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Building instructions for this LEGO Mindstorms EV3 robot base that could be used in FIRST LEGO League, World Robotics Olympiad and other robotics competitions
Next we move to the first Competition construction that you can directly use. If you have an EV3 robot take a look at this constructions the process of building it and the improvements that one of our users made on it
In this episode, we introduce a LEGO Mindstorms EV3 version of competition robot construction. It is a modular construction, with medium motor for additional attachments and two light or colour sensors for orientating on the field.
In the video, we take a look at the construction and point out some key characteristics of the construction. Under the materials tab, you can find pdf instructions for building the construction of the tutorial. Use the video as a reference to lock the modules together.
If you find the robot too wide, just take out the side frames. If you do not possess two EV3 colour sensors, do not worry, just use old NXT light or colour sensors.
For any suggestions or questions, just post your comment below.
In Episode 58 we introduced you to a LEGO Mindstorms EV3 Modular robot. In this tutorial, we show you how we reached that construction. We start from a construction found on the Internet and take you through the process of examining and improving it, till we reach a more stable and reliable robot.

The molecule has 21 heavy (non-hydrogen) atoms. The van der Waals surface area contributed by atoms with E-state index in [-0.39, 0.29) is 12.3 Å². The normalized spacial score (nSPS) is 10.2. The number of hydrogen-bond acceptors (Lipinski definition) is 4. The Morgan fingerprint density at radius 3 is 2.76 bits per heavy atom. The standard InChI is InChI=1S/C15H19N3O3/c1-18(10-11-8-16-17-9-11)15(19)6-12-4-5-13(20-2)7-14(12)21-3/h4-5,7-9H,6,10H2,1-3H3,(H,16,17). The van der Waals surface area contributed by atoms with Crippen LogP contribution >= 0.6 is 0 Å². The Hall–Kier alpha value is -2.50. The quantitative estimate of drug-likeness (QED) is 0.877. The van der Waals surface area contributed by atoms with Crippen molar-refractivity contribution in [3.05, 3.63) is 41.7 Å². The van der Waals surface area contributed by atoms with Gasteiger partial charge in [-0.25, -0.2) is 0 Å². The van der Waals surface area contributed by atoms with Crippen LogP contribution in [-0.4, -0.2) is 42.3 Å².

You could find building instructions for the initial version of the robot under the materials tab and also take a look at Episode 58 for building instructions of the end version of the robot.
In this tutorial we take a look at several problems of the initial constructions found on the Internet:
the Back Wheel - it should be firmly attached to the robot. Best case is when the weight is uniformly distributed and falls on as much surface as possible.
the Axles of the Front Wheels - usually, when the axle of the front wheel is attached just to the motor it is loose and bend under the weight of the robot. This is why we built an outer frame to hold the axle.
the light or color sensors - it is always better if they have covers, which isolates from outer light, and are closely to the ground. For more on this take a look at Episode 3.
the whole robot is modular - that is not necessary, but always can be useful later, when you want to modify your construction.
In the next part we will improve the robot even further. Meanwhile we will be glad to hear from you, so do not forget to comment bellow.
In Episode 58 we introduced you to an LEGO Mindstorms EV3 Modular robot. Mic Lowne wrote to us and had that robot remade, because it used too many blue lego pins and could not be build using one EV3 kit.
Did you like the remade robot? I would love to hear your suggestions for improving the copetition robot even more!
Let us know in the comments below!